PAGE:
"Like Swimming" - a favorite song by Morphine

Life's activities ebb and flow like water. At times this water trickles like a mountain stream, allowing a person's creativity plenty of time to meander and cultivate grand projects. At other times, life feels more like Niagara Falls, with the flow so fast and full that creativity is only allowed short bursts of breath before being pulled under once again.

Don't fight the water - adapt! My life is blessedly full. When I can't find the time to paint, I turn to writing, which for me is possible in the small crevices of time throughout my day. Painting is not abandoned, simply at rest, waiting for it's reawakening.


Sunday, August 23, 2015

Fighting the Forest

I destroyed a forest today.  Well, a small patch of potential future forest.  I ripped the tiny trees out of the ground with my bare hands.  It is a battle with the ever-encroaching woods for possession of our property.  Some would call it weeding.

I feel incredibly guilty, as if I myself am responsible for all of man’s destruction of the planet.  Who am I to decide the fate of these trees?  Is my house more important?  I think of old cabins left abandoned.  Man turns his back and nature reclaims her own; sending tree roots to crack the foundation, vines to expand the crevices between the planks, and bugs to feast on the wood.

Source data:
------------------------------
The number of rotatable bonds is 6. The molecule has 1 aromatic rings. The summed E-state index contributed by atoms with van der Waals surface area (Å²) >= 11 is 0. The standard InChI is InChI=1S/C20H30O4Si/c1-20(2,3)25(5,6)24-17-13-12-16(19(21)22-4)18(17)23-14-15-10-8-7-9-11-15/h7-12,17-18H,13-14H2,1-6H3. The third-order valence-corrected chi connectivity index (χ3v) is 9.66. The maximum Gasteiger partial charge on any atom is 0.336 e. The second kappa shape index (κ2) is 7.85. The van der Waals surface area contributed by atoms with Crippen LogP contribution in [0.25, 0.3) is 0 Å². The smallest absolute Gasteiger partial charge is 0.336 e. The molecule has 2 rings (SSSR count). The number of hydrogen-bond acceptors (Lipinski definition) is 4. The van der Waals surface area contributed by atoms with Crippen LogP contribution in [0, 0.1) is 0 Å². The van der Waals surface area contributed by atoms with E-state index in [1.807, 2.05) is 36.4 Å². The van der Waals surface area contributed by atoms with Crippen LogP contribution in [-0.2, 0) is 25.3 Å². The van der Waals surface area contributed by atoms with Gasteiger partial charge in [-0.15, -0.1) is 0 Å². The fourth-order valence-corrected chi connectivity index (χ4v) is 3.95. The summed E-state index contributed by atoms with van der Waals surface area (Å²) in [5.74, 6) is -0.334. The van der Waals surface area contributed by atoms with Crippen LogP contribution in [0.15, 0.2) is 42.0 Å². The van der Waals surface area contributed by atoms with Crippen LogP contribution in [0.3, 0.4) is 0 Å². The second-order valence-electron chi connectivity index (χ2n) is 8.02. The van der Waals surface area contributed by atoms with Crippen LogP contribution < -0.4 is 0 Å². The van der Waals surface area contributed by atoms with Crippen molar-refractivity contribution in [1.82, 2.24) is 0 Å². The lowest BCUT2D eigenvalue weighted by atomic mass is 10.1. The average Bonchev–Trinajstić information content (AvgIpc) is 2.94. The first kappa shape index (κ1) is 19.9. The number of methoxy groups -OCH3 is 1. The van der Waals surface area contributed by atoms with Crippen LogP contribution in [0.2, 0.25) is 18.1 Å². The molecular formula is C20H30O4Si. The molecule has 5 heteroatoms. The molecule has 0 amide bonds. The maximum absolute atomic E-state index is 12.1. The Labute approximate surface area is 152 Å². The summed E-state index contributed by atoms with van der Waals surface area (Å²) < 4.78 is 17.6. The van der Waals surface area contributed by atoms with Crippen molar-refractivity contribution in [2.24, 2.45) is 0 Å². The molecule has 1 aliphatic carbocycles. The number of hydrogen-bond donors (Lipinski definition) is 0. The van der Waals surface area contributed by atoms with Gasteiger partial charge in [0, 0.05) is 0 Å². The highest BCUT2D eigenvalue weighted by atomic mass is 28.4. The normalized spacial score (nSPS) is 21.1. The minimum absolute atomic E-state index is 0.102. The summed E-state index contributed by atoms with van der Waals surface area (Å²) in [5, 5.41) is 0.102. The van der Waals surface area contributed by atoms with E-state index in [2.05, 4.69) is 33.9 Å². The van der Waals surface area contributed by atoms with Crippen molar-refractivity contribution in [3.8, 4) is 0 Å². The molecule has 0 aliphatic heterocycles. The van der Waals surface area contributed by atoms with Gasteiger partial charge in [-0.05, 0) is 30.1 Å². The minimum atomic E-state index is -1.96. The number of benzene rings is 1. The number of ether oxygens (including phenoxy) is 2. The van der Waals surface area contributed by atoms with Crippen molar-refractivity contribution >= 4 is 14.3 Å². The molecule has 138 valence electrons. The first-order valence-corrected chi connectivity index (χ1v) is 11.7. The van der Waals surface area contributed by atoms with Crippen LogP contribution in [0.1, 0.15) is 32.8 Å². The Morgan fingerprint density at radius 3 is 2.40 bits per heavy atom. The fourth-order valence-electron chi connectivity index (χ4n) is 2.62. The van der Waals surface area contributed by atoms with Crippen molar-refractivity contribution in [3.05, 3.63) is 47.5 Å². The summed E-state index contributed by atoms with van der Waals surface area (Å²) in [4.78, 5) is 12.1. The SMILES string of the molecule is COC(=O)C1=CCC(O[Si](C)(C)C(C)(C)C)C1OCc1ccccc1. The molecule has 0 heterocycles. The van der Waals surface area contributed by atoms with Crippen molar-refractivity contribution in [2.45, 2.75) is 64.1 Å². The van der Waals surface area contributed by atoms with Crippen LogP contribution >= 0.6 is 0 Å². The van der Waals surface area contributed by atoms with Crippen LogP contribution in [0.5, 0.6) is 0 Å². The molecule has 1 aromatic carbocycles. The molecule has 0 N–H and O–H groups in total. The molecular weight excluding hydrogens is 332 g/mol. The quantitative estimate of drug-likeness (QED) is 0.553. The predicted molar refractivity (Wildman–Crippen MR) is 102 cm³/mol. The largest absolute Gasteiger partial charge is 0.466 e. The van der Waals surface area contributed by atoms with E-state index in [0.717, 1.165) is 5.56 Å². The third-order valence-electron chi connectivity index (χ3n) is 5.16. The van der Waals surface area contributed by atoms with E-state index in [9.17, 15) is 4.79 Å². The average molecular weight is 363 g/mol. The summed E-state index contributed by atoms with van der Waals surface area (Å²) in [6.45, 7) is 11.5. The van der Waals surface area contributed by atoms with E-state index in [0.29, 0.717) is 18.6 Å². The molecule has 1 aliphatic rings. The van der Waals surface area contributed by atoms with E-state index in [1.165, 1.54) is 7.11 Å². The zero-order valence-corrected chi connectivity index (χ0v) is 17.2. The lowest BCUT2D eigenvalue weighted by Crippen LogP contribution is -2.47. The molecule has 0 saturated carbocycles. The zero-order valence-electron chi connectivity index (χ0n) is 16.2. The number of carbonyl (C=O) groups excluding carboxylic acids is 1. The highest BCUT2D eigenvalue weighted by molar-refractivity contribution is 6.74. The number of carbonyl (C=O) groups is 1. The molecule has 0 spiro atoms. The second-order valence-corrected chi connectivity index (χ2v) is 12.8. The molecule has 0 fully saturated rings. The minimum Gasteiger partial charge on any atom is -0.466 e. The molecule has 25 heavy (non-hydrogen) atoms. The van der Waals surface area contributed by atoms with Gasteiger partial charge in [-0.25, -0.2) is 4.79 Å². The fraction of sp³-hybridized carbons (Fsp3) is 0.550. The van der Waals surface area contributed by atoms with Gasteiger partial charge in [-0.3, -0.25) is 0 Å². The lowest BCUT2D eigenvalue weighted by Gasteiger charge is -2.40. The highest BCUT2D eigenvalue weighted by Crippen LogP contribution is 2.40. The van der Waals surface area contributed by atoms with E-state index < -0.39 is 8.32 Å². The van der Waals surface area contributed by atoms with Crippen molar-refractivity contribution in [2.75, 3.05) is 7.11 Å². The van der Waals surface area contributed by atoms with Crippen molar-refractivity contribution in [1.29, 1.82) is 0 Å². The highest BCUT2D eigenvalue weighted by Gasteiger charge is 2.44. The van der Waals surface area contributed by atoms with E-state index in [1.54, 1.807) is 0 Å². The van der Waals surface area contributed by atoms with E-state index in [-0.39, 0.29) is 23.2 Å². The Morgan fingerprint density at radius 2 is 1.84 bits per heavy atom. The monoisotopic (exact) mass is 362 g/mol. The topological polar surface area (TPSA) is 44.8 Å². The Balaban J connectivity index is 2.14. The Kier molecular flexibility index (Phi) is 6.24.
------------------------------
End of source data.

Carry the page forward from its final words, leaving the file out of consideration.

Despite my misgivings, I uproot the miniature pines.  On my hands and knees, I marvel at the miniscule.  Underneath the five-inch red and white pine trees are even smaller oaks and maples.  I find several types of minute mushrooms.  One variety is tall and slender; a pale runway model with a skull cap tight to her head.  A second is thick and squat, with a wide-brimmed hat instead of a cap.  Yet a third is just an ever-so-tiny button – nothing but cap – seeming to float on the green below.  The green is an emerald-colored velvety moss, and another in a darker shade that is reminiscent of feathery underwater seaweed.  Underneath it all are decayed leaves turned to dirt. 

I am reminded of the cycle of the northwoods forest.  The forest begins with birch trees.  The birch give way to pines, which in turn are overtaken by the hardwoods – oaks and maples.  The cycle is not rushed.  From pinecone or acorn to a strong, tall, imposing tree requires decades, even centuries.  And yet, in my lifetime, I have seen these woods complete much of this cycle.  I remember vast stands of birch; white trunks and silvery leaves creating a magical effect.  Now these areas are mainly filled with pines, and the forest is dark and ominous.  But the oaks and maples are growing tall under the pines, and autumn brings a burst of color like light cutting through a prism. 

I may have won today’s battle against the trees, but ultimately nature, with her patient persistence, will reign victorious.